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Gillingham manager Steve Evans speaks out after Shrewsbury Town manager Steve Cotterill is admitted to hospital with Covid-19

Gillingham boss Steve Evans admits playing football throughout a pandemic is a worry after seeing one of his counterparts admitted to intensive care.

Shrewsbury boss Steve Cotterill watched his team’s FA Cup game against Southampton last night from a hospital bed. Only recently he was in intensive care after contracting the Covid-19 virus.

Gillingham manager Steve Evans speaks out after fellow League 1 manager is admitted to hospital with Covid-19
Gillingham manager Steve Evans speaks out after fellow League 1 manager is admitted to hospital with Covid-19

Much of the Shrewsbury team were forced into isolation after an outbreak at the club. Cotterill, 56, - described as a fitness freak by Evans - was worst hit.

It was a stark reminder of the dangers of playing football during the crisis. The EFL are now testing at clubs twice a week to mitigate the risk but Evans spoke openly about his own fears.

He said: “I sent my best wishes to Steve, he is a brilliant coach, a brilliant person who I have a brilliant relationship with but it just shows you.

“He is as fit as a butcher’s dog, that guy could run a marathon backwards. We have Craig Stone who runs our youth team and fitness coach James Russell, they are fitness freaks and Steve is one of them. He prides himself on it and to hear how close he was to being a statistic is staggering.

“I have not hidden it, football should have been stopped. We are no different to anyone else. We can’t work from home and we need to go out into an environment with 25-30 young professionals, staff and youth team players. We have had to do it.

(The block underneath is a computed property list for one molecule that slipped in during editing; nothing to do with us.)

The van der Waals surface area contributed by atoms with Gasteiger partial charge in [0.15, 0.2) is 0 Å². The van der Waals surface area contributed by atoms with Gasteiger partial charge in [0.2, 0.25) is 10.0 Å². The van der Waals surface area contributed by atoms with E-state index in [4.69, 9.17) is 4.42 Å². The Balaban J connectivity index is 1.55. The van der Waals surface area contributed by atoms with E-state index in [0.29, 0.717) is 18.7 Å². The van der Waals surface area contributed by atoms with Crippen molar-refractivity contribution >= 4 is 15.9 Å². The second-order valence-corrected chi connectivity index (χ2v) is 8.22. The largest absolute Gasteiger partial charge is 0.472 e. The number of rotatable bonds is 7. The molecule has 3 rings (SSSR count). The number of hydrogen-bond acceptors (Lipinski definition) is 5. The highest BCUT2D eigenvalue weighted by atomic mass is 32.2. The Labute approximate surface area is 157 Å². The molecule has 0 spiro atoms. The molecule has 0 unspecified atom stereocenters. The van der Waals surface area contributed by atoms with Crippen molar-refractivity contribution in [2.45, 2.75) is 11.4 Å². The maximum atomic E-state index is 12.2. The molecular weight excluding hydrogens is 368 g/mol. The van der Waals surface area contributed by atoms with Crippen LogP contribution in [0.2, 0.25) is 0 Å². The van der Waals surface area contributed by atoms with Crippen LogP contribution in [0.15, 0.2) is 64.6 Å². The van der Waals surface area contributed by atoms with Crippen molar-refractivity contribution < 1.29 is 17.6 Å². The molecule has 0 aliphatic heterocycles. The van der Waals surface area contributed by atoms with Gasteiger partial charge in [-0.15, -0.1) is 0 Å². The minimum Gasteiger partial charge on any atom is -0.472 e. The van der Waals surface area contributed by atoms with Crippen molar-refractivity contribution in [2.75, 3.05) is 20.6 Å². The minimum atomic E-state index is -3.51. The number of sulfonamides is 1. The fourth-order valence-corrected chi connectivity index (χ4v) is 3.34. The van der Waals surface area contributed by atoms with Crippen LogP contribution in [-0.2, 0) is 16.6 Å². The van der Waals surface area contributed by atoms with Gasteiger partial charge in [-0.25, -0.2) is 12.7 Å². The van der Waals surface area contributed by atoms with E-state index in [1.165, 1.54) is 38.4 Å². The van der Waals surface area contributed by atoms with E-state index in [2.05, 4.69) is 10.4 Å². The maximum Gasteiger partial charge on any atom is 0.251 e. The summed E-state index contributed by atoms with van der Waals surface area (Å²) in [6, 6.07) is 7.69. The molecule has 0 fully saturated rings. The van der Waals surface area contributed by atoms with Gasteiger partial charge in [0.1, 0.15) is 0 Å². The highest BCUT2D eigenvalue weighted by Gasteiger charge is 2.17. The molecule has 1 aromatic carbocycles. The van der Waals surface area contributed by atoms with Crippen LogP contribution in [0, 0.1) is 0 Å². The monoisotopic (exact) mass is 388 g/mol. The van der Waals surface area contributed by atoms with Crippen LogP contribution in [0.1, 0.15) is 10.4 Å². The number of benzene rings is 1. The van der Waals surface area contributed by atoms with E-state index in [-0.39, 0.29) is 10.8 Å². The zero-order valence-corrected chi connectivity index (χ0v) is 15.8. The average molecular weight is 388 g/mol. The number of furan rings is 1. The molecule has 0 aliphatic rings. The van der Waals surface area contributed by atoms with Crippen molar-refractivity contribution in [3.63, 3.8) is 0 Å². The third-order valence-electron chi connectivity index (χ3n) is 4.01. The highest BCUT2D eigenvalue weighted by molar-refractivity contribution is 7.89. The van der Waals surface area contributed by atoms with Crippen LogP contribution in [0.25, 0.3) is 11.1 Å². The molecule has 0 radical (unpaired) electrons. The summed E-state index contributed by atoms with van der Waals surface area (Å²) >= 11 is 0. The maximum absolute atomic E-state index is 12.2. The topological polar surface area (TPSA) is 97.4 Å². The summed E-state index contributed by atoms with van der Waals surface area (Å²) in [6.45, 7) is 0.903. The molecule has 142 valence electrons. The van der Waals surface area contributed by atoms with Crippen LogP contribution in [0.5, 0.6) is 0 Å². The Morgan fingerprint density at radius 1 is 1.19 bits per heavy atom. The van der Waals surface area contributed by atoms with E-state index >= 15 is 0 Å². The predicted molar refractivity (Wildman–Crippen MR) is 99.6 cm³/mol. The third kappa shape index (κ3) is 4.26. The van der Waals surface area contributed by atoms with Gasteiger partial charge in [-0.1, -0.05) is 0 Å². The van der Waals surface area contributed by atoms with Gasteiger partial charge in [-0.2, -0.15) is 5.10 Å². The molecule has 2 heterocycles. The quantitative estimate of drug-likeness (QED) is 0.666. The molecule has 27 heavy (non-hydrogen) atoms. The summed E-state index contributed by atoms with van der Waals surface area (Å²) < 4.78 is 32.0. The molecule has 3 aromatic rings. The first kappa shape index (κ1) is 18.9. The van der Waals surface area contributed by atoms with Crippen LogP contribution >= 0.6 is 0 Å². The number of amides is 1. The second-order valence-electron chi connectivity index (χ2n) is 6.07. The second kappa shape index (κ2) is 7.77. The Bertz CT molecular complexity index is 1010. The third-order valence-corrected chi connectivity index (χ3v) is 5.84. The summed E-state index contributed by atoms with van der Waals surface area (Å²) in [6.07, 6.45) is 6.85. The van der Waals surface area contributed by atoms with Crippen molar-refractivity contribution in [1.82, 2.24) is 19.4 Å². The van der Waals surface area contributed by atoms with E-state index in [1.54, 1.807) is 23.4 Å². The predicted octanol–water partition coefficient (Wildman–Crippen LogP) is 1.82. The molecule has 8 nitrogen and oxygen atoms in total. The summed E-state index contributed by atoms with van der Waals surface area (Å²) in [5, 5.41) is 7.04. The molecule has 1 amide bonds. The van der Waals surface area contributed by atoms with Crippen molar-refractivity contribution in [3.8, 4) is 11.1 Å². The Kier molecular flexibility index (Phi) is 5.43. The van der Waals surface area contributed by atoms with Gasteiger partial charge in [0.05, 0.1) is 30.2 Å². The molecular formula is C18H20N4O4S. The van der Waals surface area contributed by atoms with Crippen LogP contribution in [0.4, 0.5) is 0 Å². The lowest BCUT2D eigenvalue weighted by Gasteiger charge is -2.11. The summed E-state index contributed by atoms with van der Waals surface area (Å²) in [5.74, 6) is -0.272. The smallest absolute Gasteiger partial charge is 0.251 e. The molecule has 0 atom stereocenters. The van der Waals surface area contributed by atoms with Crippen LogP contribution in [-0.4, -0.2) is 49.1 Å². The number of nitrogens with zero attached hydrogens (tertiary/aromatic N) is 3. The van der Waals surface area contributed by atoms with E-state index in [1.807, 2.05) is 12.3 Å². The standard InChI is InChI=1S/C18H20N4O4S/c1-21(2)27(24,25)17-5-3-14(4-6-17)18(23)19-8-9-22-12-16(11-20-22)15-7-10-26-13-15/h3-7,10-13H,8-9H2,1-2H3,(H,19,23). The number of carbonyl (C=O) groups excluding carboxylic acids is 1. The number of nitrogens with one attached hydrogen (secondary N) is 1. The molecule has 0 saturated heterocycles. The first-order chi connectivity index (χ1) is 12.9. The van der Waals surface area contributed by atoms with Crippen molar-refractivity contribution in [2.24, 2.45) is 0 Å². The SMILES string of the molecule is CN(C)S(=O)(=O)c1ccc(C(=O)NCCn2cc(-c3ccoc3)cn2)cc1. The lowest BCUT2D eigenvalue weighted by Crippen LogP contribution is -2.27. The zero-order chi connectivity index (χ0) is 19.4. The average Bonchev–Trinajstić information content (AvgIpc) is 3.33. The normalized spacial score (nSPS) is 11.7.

“It is more of a comfort knowing we can get a test twice a week but there was nine months without that.

“I worry about myself, if I am honest, with my weight and shape and compare that to Steve Cotterill. If I got that to the same degree I would have a real problem and I fear for the staff around the club. We have some senior people around the club, the same as all clubs.

“We have not stopped and we won’t make it an excuse. The PFA (Professional Footballers’ Association) have stepped in (to pay for the tests) but about time.

“I hear the gratification of the PFA and that we should get down on our knees to them. They should have done it nine months ago. They have done it now and we are grateful and at least it makes going to work a little bit easier for us.”

The latest round of EFL tests returned 32 positive cases from 4,598 players and staff from all 72 clubs. Fifty-three clubs returned zero positive tests over the period from Monday, January 11 to Sunday, January 18.

Lateral flow tests have also been used recently by the Gills to allow a couple of their youth players the chance to step up and train with the first team.

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